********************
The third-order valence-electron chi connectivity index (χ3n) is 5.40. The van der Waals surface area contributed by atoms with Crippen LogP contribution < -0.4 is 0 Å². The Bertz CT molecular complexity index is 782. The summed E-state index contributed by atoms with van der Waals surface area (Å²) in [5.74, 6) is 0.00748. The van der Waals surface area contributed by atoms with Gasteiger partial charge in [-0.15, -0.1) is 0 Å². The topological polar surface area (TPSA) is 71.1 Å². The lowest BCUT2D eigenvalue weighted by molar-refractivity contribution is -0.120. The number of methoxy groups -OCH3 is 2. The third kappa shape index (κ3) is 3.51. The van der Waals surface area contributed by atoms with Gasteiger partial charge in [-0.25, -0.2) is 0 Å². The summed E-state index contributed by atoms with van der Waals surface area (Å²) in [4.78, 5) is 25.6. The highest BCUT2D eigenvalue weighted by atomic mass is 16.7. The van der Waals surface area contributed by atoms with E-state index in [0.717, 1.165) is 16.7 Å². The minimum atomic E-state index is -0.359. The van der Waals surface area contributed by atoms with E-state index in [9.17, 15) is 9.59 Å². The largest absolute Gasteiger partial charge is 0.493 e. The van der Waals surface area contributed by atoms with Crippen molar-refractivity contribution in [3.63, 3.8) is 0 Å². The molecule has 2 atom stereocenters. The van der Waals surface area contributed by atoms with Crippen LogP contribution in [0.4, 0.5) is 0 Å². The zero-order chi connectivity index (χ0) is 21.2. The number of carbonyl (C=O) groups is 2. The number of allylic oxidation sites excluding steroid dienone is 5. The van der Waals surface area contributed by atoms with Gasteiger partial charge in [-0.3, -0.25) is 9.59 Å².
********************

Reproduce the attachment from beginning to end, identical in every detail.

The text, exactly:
The third-order valence-electron chi connectivity index (χ3n) is 5.40. The van der Waals surface area contributed by atoms with Crippen LogP contribution < -0.4 is 0 Å². The Bertz CT molecular complexity index is 782. The summed E-state index contributed by atoms with van der Waals surface area (Å²) in [5.74, 6) is 0.00748. The van der Waals surface area contributed by atoms with Gasteiger partial charge in [-0.15, -0.1) is 0 Å². The topological polar surface area (TPSA) is 71.1 Å². The lowest BCUT2D eigenvalue weighted by molar-refractivity contribution is -0.120. The number of methoxy groups -OCH3 is 2. The third kappa shape index (κ3) is 3.51. The van der Waals surface area contributed by atoms with Gasteiger partial charge in [-0.25, -0.2) is 0 Å². The summed E-state index contributed by atoms with van der Waals surface area (Å²) in [4.78, 5) is 25.6. The highest BCUT2D eigenvalue weighted by atomic mass is 16.7. The van der Waals surface area contributed by atoms with E-state index in [0.717, 1.165) is 16.7 Å². The minimum atomic E-state index is -0.359. The van der Waals surface area contributed by atoms with E-state index in [9.17, 15) is 9.59 Å². The largest absolute Gasteiger partial charge is 0.493 e. The van der Waals surface area contributed by atoms with Crippen molar-refractivity contribution in [3.63, 3.8) is 0 Å². The molecule has 2 atom stereocenters. The van der Waals surface area contributed by atoms with Crippen LogP contribution in [0.4, 0.5) is 0 Å². The zero-order chi connectivity index (χ0) is 21.2. The number of carbonyl (C=O) groups is 2. The number of allylic oxidation sites excluding steroid dienone is 5. The van der Waals surface area contributed by atoms with Gasteiger partial charge in [-0.3, -0.25) is 9.59 Å².